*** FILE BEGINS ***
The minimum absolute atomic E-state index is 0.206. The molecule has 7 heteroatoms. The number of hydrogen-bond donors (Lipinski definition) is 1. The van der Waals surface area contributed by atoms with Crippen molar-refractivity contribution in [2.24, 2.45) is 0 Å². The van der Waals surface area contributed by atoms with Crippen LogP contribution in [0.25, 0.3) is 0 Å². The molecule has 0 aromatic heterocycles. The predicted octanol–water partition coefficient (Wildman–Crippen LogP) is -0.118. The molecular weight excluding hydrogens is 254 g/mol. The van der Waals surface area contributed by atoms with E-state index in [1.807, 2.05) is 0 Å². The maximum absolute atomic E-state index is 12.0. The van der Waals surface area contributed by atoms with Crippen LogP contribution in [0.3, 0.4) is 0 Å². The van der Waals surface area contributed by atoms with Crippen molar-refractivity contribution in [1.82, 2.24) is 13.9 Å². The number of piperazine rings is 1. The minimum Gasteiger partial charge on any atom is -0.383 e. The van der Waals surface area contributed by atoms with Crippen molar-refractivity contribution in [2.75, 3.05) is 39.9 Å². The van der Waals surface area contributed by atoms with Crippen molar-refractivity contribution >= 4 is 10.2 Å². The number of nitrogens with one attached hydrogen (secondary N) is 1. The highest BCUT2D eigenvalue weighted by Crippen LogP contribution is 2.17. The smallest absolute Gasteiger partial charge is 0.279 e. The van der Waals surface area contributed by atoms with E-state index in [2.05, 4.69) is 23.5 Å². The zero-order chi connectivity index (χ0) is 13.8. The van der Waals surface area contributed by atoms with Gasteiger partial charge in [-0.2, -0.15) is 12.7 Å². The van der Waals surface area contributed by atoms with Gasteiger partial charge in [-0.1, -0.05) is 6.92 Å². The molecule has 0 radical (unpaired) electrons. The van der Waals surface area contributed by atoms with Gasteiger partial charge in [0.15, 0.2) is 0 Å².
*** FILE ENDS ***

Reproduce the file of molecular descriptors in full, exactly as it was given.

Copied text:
The minimum absolute atomic E-state index is 0.206. The molecule has 7 heteroatoms. The number of hydrogen-bond donors (Lipinski definition) is 1. The van der Waals surface area contributed by atoms with Crippen molar-refractivity contribution in [2.24, 2.45) is 0 Å². The van der Waals surface area contributed by atoms with Crippen LogP contribution in [0.25, 0.3) is 0 Å². The molecule has 0 aromatic heterocycles. The predicted octanol–water partition coefficient (Wildman–Crippen LogP) is -0.118. The molecular weight excluding hydrogens is 254 g/mol. The van der Waals surface area contributed by atoms with E-state index in [1.807, 2.05) is 0 Å². The maximum absolute atomic E-state index is 12.0. The van der Waals surface area contributed by atoms with Crippen LogP contribution in [0.3, 0.4) is 0 Å². The van der Waals surface area contributed by atoms with Crippen molar-refractivity contribution in [1.82, 2.24) is 13.9 Å². The number of piperazine rings is 1. The minimum Gasteiger partial charge on any atom is -0.383 e. The van der Waals surface area contributed by atoms with Crippen molar-refractivity contribution in [2.75, 3.05) is 39.9 Å². The van der Waals surface area contributed by atoms with Crippen molar-refractivity contribution >= 4 is 10.2 Å². The number of nitrogens with one attached hydrogen (secondary N) is 1. The highest BCUT2D eigenvalue weighted by Crippen LogP contribution is 2.17. The smallest absolute Gasteiger partial charge is 0.279 e. The van der Waals surface area contributed by atoms with E-state index in [2.05, 4.69) is 23.5 Å². The zero-order chi connectivity index (χ0) is 13.8. The van der Waals surface area contributed by atoms with Gasteiger partial charge in [-0.2, -0.15) is 12.7 Å². The van der Waals surface area contributed by atoms with Gasteiger partial charge in [-0.1, -0.05) is 6.92 Å². The molecule has 0 radical (unpaired) electrons. The van der Waals surface area contributed by atoms with Gasteiger partial charge in [0.15, 0.2) is 0 Å².